Addiction treatment center seeking volunteers for community garden in Cedar Hills
Courtesy Tyson Brewer
For years, I Am Recovery has worked to help treat people with alcohol and substance addiction issues. On Saturday, they’re asking the public for help with a volunteer event to create a community garden in Cedar Hills.
“People in today’s world live in isolation and distress. Many people who suffer from addiction and/or mental health have turned to less than productive substitutes for real connection. As the counterfeits of real connection are replaced with genuine connection, people return to their roots. We all need each other and in recovery we can learn that better than ever,” said Jared Casey, I am Recovery owner.
Community members of all ages and experience levels are invited to weed, dig and plant seeds side-by-side with those in recovery. The event will be held from 4-8:30 p.m. at the center, 3784 West Valley View Drive. The garden will include flowers, vegetables and spices that will be donated to local food banks and charities. The food will also be used to make meals for shelters and other community gatherings.
“By engaging in a shared activity like gardening, individuals in recovery can showcase their strengths, talents, and resilience, challenging stereotypes and promoting understanding and empathy within the community,” said Tyson Brewer, I Am Recovery communications director. “The collaborative nature of gardening fosters a sense of unity and highlights the common humanity we all share, helping to break down barriers and reduce stigma surrounding addiction and mental health challenges.”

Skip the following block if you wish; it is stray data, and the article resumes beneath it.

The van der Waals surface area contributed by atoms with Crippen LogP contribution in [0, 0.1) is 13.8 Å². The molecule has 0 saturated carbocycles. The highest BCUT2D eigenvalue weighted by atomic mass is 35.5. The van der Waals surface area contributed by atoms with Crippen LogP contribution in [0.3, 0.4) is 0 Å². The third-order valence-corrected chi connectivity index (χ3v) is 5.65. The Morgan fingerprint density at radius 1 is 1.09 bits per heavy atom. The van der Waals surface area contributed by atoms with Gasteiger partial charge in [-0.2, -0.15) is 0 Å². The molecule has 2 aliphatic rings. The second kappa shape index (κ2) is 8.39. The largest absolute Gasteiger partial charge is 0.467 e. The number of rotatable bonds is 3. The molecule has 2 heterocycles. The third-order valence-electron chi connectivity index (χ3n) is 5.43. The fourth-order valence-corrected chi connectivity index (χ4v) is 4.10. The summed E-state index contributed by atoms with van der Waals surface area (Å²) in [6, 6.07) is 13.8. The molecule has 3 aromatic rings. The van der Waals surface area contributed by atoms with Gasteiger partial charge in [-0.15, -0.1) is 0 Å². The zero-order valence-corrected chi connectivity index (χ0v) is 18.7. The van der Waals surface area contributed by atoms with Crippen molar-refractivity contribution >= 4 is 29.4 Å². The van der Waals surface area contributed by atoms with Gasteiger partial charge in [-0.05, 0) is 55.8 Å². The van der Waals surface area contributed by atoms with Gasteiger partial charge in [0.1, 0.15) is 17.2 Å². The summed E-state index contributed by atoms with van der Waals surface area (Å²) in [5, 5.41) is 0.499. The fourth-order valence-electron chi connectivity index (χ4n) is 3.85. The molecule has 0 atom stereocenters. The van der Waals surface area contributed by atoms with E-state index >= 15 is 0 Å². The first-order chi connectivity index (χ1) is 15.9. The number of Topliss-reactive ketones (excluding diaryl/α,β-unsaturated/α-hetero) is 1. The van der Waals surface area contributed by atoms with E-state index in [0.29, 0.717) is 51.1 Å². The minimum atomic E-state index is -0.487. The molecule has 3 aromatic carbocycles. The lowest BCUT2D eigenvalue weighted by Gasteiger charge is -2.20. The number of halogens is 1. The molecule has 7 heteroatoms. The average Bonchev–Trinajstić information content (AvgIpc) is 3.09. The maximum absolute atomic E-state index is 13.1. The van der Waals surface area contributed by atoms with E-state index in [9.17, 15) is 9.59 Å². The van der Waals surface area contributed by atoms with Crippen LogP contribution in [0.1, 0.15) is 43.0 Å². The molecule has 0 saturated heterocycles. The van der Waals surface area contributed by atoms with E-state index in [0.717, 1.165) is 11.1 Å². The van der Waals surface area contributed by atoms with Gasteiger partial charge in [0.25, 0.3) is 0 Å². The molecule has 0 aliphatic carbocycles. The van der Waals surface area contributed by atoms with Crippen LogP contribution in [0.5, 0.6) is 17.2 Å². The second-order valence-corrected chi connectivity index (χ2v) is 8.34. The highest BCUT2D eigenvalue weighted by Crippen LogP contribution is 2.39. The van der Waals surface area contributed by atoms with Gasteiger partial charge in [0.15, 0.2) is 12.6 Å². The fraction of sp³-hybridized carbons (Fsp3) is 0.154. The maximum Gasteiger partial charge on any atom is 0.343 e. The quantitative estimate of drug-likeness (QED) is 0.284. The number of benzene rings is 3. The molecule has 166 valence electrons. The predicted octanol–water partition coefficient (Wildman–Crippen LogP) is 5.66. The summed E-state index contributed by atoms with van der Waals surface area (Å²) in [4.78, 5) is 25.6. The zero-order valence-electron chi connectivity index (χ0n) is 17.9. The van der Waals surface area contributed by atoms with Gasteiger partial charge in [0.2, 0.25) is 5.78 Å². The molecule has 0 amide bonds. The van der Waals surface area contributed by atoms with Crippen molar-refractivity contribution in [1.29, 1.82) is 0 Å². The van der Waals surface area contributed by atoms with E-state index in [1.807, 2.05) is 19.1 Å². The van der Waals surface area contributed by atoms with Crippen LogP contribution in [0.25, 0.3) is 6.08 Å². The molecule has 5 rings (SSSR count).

Prior to founding the treatment center, Casey worked in the industry and came away feeling that many facilities cared about profit more than quality care, were not willing to put their client’s needs first and were not striving for long-term recovery. While numbers vary across different studies, Casey said a sobering moment for him was hearing that 7% of addiction patients stayed sober in the first year after treatment.
Courtesy Jared Casey
“This number made me sick. I looked around and the people that were doing well above 7%, even up to 80%, were people completing 3-6 months of treatment and engaging in communities through service, attending recovery meetings, playing sober softball and spending time with new friends in recovery,” Casey said.
Casey implemented just that into his own center. In order for clients to retain lifestyle changes they have made, he and the staff work to develop deep connections, good routines and a sense of purpose and belonging.
The organization recommends using compassion, love, patience, education and self improvement to relate to friends and family members who are experiencing addiction or mental health problems.
“I love witnessing miracles. People are my favorite, and seeing the light come on for someone that has been in darkness is an unbelievable feeling. Everyone knows someone struggling, but to witness someone healing from what seems like an impossible sickness gives hope to everyone involved,” Casey said.